Fléole des Champs, Fléole des Prés, Mil, Phléole des Champs, Phléole des Prés, Phleum pratense, Timothy, Timothy Grass.


Overview Information

Phleum pratense is a plant. The pollen from this plant is used as a medicine.

One kind of Phleum pratense preparation is put under the tongue to reduce symptoms of grass pollenallergies (hay fever).

A different kind of Phleum pratense preparation is injected under the skin to reduce symptoms of hay fever and other seasonal allergies.

How does it work?

Phleum pratense in very small doses is thought to desensitize the body to grass pollen allergies.


Uses & Effectiveness?

Possibly Effective for

  • Grass pollen allergies (hay fever). Specific preparations of Phleum pratense seem to significantly reduce hay fever symptoms in people with asthma. The injectable form may also reduce asthma symptoms. Some evidence suggests that giving Phleum pratense over a span of 3 years to children with grass allergy prevents development of asthma.
Side Effects

Side Effects & Safety

Phleum pratense seems safe for most adults and children aged 3-16 years. When used under the tongue, Phleum pratense can cause itching and irritation of the mouth and nose, blisters in the mouth, and runny nose. When given by injection, it can cause irritation where the needle entered the skin.

Special Precautions & Warnings:

Pregnancy and breast-feeding: Not enough is known about the use of Phleum pratense during pregnancy and breast-feeding. Stay on the safe side and avoid use.



We currently have no information for PHLEUM PRATENSE Interactions.



The following doses have been studied in scientific research:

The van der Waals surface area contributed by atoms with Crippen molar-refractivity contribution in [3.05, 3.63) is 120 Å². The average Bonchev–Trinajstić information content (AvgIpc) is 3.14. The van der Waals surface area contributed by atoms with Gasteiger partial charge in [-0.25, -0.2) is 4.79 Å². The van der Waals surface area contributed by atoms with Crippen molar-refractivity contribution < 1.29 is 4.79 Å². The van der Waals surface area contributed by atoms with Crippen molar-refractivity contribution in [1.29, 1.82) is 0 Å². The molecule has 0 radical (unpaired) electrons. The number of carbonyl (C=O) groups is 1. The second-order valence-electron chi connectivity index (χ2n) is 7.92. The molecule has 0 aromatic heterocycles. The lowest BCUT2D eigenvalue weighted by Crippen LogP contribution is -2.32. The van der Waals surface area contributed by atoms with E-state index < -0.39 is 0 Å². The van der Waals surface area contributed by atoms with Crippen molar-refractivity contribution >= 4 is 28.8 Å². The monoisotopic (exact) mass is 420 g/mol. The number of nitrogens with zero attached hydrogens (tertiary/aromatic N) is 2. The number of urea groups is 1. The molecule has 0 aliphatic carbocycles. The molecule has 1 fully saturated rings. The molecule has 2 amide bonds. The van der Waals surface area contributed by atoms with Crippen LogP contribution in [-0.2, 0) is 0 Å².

• For hay fever: 75,000 units of a specific standardized Phleum pratense allergen product (Grazax, Alk Abello) daily, starting 8 weeks before grass pollen season starts and continued until it ends.
  • For hay fever: 100,000 units of a specific Phleum pratense allergen product (Alutard SQ, Alk Abello) twice weekly starting 8 weeks before grass pollen season starts and continued until it ends.

View References


  • Ball T, Edstrom W, Mauch L, et al. Gain of structure and IgE epitopes by eukaryotic expression of the major Timothy grass pollen allergen, Phl p 1. FEBS J 2005;272:217-27. View abstract.
  • Brecker L, Wicklein D, Moll H, et al. Structural and immunological properties of arabinogalactan polysaccharides from pollen of timothy grass (Phleum pratense L.). Carbohydr Res 2005;340:657-63. View abstract.
  • Brimnes J, Kildsgaard J, Jacobi H, Lund K. Sublingual immunotherapy reduces allergic symptoms in a mouse model of rhinitis. Clin Exp Allergy 2007;37:488-97. View abstract.
  • Calderon M, Essendrop M. Specific immunotherapy with high dose SO standardized grass allergen tablets was safe and well tolerated. J Investig Allergol Clin Immunol 2006;16:338-44. View abstract.
  • Casanovas M, Sastre J, Fernández-Nieto M, et al. Double-blind study of tolerability and antibody production of unmodified and chemically modified allergen vaccines of Phleum pratense. Clin Exp Allergy 2005;35:1377-83. View abstract.